Possessing social, professional, and teamwork skills are more important than ever before. A recent Harvard University study found that for every firing due to failure to perform, there were two firings due to personality conflicts and communication issues. However, working in a team environment with a diverse atmosphere will be a major adjustment for recent graduates. Most collegians study, take tests, and complete assignments in a predominantly individual setting throughout their academic career.
Further, the professional environment requires communication and teamwork with those of vastly different ages, cultures, and backgrounds. Working newcomers will also have to co-exist with different personality types, such as egomaniacs, rule-breakers, brownnosers, and the "bare-minimum-to-get-by" guy. This can be challenging, and is another area where professionalism and maturity can be tested. At the end of the day, everyone is still supposed to be on the same team. If you continue to possess the attitude that someone else's problem is also your problem, you will ultimately gain the respect of co-workers, no matter what personality type they are.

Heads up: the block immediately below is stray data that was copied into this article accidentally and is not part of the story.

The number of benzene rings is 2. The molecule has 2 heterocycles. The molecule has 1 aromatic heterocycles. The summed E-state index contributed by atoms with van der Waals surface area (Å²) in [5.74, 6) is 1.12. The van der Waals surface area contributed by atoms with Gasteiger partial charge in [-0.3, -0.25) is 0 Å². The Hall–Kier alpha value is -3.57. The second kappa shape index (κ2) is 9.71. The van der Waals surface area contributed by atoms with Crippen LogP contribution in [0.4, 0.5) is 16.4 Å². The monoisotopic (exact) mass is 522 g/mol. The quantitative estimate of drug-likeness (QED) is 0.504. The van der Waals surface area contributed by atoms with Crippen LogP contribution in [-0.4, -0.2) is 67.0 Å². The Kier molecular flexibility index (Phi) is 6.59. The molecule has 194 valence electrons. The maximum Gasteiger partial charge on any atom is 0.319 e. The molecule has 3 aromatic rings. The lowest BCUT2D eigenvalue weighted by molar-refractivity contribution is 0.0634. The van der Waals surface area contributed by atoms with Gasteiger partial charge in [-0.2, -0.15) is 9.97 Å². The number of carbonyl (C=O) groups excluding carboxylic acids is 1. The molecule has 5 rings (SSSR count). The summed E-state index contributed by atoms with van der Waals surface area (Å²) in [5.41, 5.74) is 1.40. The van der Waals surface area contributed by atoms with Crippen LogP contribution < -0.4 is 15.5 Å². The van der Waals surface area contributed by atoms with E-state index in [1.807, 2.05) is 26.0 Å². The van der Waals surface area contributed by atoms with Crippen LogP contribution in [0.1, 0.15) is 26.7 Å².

5) Understand the Power of Networking
Everyone has heard the phrase, "it's not just what you know, it's who you know." This is statistically proven, as the latest studies show that 65% of jobs in this country are either directly or indirectly gained through networking and personal contacts. Beyond that, often such jobs are better opportunities with higher pay. Places to network can include, well, everywhere. There are professional/trade organizations, alumni groups, community groups, and online communities available for young professionals to pursue immediately.